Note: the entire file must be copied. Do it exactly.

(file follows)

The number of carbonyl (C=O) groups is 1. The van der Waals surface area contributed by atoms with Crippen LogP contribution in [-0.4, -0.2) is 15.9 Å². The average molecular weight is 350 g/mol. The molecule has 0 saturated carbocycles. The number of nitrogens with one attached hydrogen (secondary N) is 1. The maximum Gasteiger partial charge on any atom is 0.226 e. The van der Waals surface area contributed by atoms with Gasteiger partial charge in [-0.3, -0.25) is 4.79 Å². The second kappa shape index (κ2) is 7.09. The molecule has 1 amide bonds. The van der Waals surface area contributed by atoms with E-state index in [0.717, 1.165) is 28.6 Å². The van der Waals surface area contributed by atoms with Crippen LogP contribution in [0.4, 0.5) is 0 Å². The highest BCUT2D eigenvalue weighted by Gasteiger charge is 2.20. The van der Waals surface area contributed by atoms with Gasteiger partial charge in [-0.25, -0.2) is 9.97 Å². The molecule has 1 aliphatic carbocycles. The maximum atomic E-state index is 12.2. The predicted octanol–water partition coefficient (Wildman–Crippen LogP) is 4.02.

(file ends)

The number of carbonyl (C=O) groups is 1. The van der Waals surface area contributed by atoms with Crippen LogP contribution in [-0.4, -0.2) is 15.9 Å². The average molecular weight is 350 g/mol. The molecule has 0 saturated carbocycles. The number of nitrogens with one attached hydrogen (secondary N) is 1. The maximum Gasteiger partial charge on any atom is 0.226 e. The van der Waals surface area contributed by atoms with Gasteiger partial charge in [-0.3, -0.25) is 4.79 Å². The second kappa shape index (κ2) is 7.09. The molecule has 1 amide bonds. The van der Waals surface area contributed by atoms with E-state index in [0.717, 1.165) is 28.6 Å². The van der Waals surface area contributed by atoms with Crippen LogP contribution in [0.4, 0.5) is 0 Å². The highest BCUT2D eigenvalue weighted by Gasteiger charge is 2.20. The van der Waals surface area contributed by atoms with Gasteiger partial charge in [-0.25, -0.2) is 9.97 Å². The molecule has 1 aliphatic carbocycles. The maximum atomic E-state index is 12.2. The predicted octanol–water partition coefficient (Wildman–Crippen LogP) is 4.02.